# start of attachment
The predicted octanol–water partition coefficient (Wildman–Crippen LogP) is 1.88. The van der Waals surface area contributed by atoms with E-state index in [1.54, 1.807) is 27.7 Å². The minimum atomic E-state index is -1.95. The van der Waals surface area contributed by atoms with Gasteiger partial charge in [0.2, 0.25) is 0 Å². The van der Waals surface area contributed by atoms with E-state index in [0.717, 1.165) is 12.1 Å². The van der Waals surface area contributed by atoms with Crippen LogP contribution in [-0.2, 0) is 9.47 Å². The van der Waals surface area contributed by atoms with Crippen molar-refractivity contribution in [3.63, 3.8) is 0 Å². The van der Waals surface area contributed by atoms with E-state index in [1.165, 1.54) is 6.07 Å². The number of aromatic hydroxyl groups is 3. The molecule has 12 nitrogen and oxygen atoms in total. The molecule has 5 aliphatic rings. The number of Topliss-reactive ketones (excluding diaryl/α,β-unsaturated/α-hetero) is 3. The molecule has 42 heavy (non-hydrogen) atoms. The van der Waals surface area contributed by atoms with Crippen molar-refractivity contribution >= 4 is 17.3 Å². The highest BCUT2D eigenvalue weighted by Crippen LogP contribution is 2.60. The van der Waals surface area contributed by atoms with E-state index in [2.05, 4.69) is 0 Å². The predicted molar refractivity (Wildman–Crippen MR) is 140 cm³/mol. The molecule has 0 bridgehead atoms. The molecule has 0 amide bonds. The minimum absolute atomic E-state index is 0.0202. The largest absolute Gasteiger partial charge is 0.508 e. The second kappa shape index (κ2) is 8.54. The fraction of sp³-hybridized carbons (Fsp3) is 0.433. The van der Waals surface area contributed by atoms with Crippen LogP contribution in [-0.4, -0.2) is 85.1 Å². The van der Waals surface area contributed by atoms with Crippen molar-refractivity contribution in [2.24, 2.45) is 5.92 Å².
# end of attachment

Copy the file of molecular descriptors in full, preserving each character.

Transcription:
The predicted octanol–water partition coefficient (Wildman–Crippen LogP) is 1.88. The van der Waals surface area contributed by atoms with E-state index in [1.54, 1.807) is 27.7 Å². The minimum atomic E-state index is -1.95. The van der Waals surface area contributed by atoms with Gasteiger partial charge in [0.2, 0.25) is 0 Å². The van der Waals surface area contributed by atoms with E-state index in [0.717, 1.165) is 12.1 Å². The van der Waals surface area contributed by atoms with Crippen LogP contribution in [-0.2, 0) is 9.47 Å². The van der Waals surface area contributed by atoms with Crippen molar-refractivity contribution in [3.63, 3.8) is 0 Å². The van der Waals surface area contributed by atoms with E-state index in [1.165, 1.54) is 6.07 Å². The number of aromatic hydroxyl groups is 3. The molecule has 12 nitrogen and oxygen atoms in total. The molecule has 5 aliphatic rings. The number of Topliss-reactive ketones (excluding diaryl/α,β-unsaturated/α-hetero) is 3. The molecule has 42 heavy (non-hydrogen) atoms. The van der Waals surface area contributed by atoms with Crippen molar-refractivity contribution >= 4 is 17.3 Å². The highest BCUT2D eigenvalue weighted by Crippen LogP contribution is 2.60. The van der Waals surface area contributed by atoms with E-state index in [2.05, 4.69) is 0 Å². The predicted molar refractivity (Wildman–Crippen MR) is 140 cm³/mol. The molecule has 0 bridgehead atoms. The molecule has 0 amide bonds. The minimum absolute atomic E-state index is 0.0202. The largest absolute Gasteiger partial charge is 0.508 e. The second kappa shape index (κ2) is 8.54. The fraction of sp³-hybridized carbons (Fsp3) is 0.433. The van der Waals surface area contributed by atoms with Crippen LogP contribution in [-0.4, -0.2) is 85.1 Å². The van der Waals surface area contributed by atoms with Crippen molar-refractivity contribution in [2.24, 2.45) is 5.92 Å².